By Michael Goldstein
By Dennis Romero
By Sarah Fenske
By Matthew Mullins
By Patrick Range McDonald
By LA Weekly
By Dennis Romero
By Simone Wilson
This was creatively produced propaganda spread not only through the Pentagon, but across a network of policymakers — the State Department, with John Bolton; the Vice President’s Office, the very close relationship the OSP had with that office. That is not normal, that is a bypassing of normal processes. Then there was the National Security Council, with certain people who had neoconservative views; Scooter Libby, the vice president’s chief of staff; a network of think tanks who advocated neoconservative views — the American Enterprise Institute, the Center for Security Policy with Frank Gaffney, the columnist Charles Krauthammer — was very reliable. So there was just not a process inside the Pentagon that should have developed good honest policy, but it was instead pushing a particular agenda; this group worked in a coordinated manner, across media and parts of the government, with their neoconservative compadres.
How did you experience this in your day-to-day work?
There was a sort of groupthink, an adopted storyline: We are going to invade Iraq and we are going to eliminate Saddam Hussein and we are going to have bases in Iraq. This was all a given even by the time I joined them, in May of 2002.
You heard this in staff meetings?
The discussions were ones of this sort of inevitability. The concerns were only that some policymakers still had to get onboard with this agenda. Not that this agenda was right or wrong — but that we needed to convince the remaining holdovers. Colin Powell, for example. There was a lot of frustration with Powell; they said a lot of bad things about him in the office. They got very angry with him when he convinced Bush to go back to the U.N. and forced a four-month delay in their invasion plans.
General Tony Zinni is another one. Zinni, the combatant commander of Central Command, Tommy Franks’ predecessor — a very well-qualified guy who knows the Middle East inside out, knows the military inside out, a Marine, a great guy. He spoke out publicly as President Bush’s Middle East envoy about some of the things he saw. Before he was removed by Bush, I heard Zinni called a traitor in a staff meeting. They were very anti-anybody who might provide information that affected their paradigm. They were the spin enforcers.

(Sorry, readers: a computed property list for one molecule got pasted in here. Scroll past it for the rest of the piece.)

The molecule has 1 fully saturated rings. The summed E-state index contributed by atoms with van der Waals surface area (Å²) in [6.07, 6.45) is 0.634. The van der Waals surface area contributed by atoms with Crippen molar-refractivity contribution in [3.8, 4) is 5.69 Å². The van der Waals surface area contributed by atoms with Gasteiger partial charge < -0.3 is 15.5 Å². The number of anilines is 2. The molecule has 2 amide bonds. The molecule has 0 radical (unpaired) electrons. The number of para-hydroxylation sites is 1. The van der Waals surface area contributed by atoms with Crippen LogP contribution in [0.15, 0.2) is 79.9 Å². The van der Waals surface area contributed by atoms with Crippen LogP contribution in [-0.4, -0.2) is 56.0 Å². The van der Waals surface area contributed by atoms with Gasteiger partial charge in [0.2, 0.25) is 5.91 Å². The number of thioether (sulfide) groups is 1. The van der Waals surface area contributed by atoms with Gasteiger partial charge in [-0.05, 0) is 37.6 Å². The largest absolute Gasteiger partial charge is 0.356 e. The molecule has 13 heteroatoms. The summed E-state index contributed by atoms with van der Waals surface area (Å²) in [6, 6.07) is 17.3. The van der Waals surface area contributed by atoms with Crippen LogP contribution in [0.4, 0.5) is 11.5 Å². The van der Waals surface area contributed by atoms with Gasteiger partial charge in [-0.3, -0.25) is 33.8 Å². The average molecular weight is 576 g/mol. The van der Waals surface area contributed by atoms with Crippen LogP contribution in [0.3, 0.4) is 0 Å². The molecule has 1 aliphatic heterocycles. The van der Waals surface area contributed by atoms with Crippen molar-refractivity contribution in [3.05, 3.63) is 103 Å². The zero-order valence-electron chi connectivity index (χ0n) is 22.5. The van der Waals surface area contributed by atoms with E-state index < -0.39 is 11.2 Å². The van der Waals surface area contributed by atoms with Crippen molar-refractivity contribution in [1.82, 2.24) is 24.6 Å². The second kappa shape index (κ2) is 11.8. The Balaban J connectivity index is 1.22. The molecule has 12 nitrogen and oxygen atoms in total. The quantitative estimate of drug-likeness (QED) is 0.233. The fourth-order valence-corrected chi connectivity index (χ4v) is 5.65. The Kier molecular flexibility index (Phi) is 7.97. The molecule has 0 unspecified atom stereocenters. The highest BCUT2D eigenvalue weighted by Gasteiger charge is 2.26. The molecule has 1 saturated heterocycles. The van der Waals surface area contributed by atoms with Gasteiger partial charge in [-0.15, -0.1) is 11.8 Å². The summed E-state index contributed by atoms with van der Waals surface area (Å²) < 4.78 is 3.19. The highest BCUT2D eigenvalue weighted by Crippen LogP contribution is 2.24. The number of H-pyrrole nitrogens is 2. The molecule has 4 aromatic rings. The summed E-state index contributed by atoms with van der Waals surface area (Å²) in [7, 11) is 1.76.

How did this atmosphere affect your work? To be direct, were you told by your superiors what you could say and not say? What could and could not be discussed? Or were opinions they didn’t like just ignored?
I can give you one clear example where we were told to follow the party line, where I was told directly. I worked North Africa, which included Libya. I remember in one case, I had to rewrite something a number of times before it went through. It was a background paper on Libya, and Libya has been working for years to try and regain the respect of the international community. I had intelligence that told me this, and I quoted from the intelligence, but they made me go back and change it and change it. They’d make me delete the quotes from intelligence so they could present their case on Libya in a way that said it was still a threat to its neighbors and that Libya was still a belligerent, antagonistic force. They edited my reports in that way. In fact, the last report I made, they said, “Just send me the file.” And I don’t know what the report ended up looking like, because I imagine more changes were made.
On Libya, really a small player, the facts did not fit their paradigm that we have all these enemies.
One person you’ve written about is Abe Shulsky. You describe him as a personable, affable fellow but one who played a key role in the official spin that led to war.
Abe was the director of the Office of Special Plans. He was in our shared offices when I joined, in May 2002. He comes from an academic background; he’s definitely a neoconservative. He is a student of Leo Strauss from the University of Chicago — so he has that Straussian academic perspective. He was the final proving authority on all the talking points that were generated from the Office of Special Plans and that were distributed throughout the Pentagon, certainly to staff officers. And it appears to me they were also distributed to the Vice President’s Office and to the presidential speechwriters. Much of the phraseology that was in our talking points consists of the same things I heard the president say.
So Shulsky was the sort of controller, the disciplinarian, the overseeing monitor of the propaganda flow. From where you sat, did you see him manipulate the information?
We had a whole staff to help him do that, and he was the approving authority. I can give you one example of how the talking points were altered. We were instructed by Bill Luti, on behalf of the Office of Special Plans, on behalf of Abe Shulsky, that we would not write anything about Iraq, WMD or terrorism in any papers that we prepared for our superiors except as instructed by the Office of Special Plans. And it would provide to us an electronic document of talking points on these issues. So I got to see how they evolved.
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